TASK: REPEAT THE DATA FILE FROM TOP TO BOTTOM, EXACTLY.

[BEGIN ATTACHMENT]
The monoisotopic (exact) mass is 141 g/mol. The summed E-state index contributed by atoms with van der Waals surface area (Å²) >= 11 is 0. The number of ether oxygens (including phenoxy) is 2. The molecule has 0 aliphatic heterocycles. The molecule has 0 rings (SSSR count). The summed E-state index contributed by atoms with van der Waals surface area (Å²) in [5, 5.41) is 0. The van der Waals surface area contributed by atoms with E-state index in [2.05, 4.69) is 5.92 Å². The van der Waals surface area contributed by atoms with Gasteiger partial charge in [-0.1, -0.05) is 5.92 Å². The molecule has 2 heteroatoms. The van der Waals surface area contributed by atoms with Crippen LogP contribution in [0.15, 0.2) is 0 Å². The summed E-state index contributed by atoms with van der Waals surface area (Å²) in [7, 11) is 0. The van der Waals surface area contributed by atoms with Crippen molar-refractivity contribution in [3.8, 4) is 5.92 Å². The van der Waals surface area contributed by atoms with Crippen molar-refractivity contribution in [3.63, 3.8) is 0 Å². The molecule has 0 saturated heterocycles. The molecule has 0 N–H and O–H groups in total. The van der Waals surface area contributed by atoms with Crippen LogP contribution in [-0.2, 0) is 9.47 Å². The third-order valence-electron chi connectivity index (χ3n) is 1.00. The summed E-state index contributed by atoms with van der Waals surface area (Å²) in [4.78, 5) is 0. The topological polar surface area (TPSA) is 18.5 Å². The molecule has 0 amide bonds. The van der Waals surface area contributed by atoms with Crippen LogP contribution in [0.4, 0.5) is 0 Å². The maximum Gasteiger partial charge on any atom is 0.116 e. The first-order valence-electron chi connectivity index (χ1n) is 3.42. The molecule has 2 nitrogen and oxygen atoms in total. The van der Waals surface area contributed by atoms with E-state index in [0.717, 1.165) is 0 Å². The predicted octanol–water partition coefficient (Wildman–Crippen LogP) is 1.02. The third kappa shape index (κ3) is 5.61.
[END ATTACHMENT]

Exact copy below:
The monoisotopic (exact) mass is 141 g/mol. The summed E-state index contributed by atoms with van der Waals surface area (Å²) >= 11 is 0. The number of ether oxygens (including phenoxy) is 2. The molecule has 0 aliphatic heterocycles. The molecule has 0 rings (SSSR count). The summed E-state index contributed by atoms with van der Waals surface area (Å²) in [5, 5.41) is 0. The van der Waals surface area contributed by atoms with E-state index in [2.05, 4.69) is 5.92 Å². The van der Waals surface area contributed by atoms with Gasteiger partial charge in [-0.1, -0.05) is 5.92 Å². The molecule has 2 heteroatoms. The van der Waals surface area contributed by atoms with Crippen LogP contribution in [0.15, 0.2) is 0 Å². The summed E-state index contributed by atoms with van der Waals surface area (Å²) in [7, 11) is 0. The van der Waals surface area contributed by atoms with Crippen molar-refractivity contribution in [3.8, 4) is 5.92 Å². The van der Waals surface area contributed by atoms with Crippen molar-refractivity contribution in [3.63, 3.8) is 0 Å². The molecule has 0 saturated heterocycles. The molecule has 0 N–H and O–H groups in total. The van der Waals surface area contributed by atoms with Crippen LogP contribution in [-0.2, 0) is 9.47 Å². The third-order valence-electron chi connectivity index (χ3n) is 1.00. The summed E-state index contributed by atoms with van der Waals surface area (Å²) in [4.78, 5) is 0. The topological polar surface area (TPSA) is 18.5 Å². The molecule has 0 amide bonds. The van der Waals surface area contributed by atoms with Crippen LogP contribution in [0.4, 0.5) is 0 Å². The maximum Gasteiger partial charge on any atom is 0.116 e. The first-order valence-electron chi connectivity index (χ1n) is 3.42. The molecule has 2 nitrogen and oxygen atoms in total. The van der Waals surface area contributed by atoms with E-state index in [0.717, 1.165) is 0 Å². The predicted octanol–water partition coefficient (Wildman–Crippen LogP) is 1.02. The third kappa shape index (κ3) is 5.61.